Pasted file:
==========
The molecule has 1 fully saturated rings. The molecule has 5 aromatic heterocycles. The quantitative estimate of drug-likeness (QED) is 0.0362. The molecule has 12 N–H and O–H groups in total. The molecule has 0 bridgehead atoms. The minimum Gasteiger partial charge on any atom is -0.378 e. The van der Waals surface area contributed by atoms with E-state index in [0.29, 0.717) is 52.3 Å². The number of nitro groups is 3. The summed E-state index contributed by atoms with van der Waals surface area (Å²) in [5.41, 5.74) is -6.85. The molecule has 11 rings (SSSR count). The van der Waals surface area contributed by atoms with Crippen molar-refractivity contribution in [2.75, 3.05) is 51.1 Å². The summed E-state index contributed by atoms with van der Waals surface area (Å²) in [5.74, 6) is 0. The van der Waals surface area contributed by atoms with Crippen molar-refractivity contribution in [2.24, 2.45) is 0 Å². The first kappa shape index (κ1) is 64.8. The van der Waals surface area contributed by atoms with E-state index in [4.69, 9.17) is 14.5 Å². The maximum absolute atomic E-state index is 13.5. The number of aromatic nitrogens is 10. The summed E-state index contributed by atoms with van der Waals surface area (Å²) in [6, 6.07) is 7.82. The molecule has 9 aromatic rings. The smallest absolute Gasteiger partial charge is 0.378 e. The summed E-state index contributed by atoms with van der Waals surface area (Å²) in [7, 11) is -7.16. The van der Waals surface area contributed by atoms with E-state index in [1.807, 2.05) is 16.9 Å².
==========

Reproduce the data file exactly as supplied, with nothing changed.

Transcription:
The molecule has 1 fully saturated rings. The molecule has 5 aromatic heterocycles. The quantitative estimate of drug-likeness (QED) is 0.0362. The molecule has 12 N–H and O–H groups in total. The molecule has 0 bridgehead atoms. The minimum Gasteiger partial charge on any atom is -0.378 e. The van der Waals surface area contributed by atoms with E-state index in [0.29, 0.717) is 52.3 Å². The number of nitro groups is 3. The summed E-state index contributed by atoms with van der Waals surface area (Å²) in [5.41, 5.74) is -6.85. The molecule has 11 rings (SSSR count). The van der Waals surface area contributed by atoms with Crippen molar-refractivity contribution in [2.75, 3.05) is 51.1 Å². The summed E-state index contributed by atoms with van der Waals surface area (Å²) in [5.74, 6) is 0. The van der Waals surface area contributed by atoms with Crippen molar-refractivity contribution in [2.24, 2.45) is 0 Å². The first kappa shape index (κ1) is 64.8. The van der Waals surface area contributed by atoms with E-state index in [4.69, 9.17) is 14.5 Å². The maximum absolute atomic E-state index is 13.5. The number of aromatic nitrogens is 10. The summed E-state index contributed by atoms with van der Waals surface area (Å²) in [6, 6.07) is 7.82. The molecule has 9 aromatic rings. The smallest absolute Gasteiger partial charge is 0.378 e. The summed E-state index contributed by atoms with van der Waals surface area (Å²) in [7, 11) is -7.16. The van der Waals surface area contributed by atoms with E-state index in [1.807, 2.05) is 16.9 Å².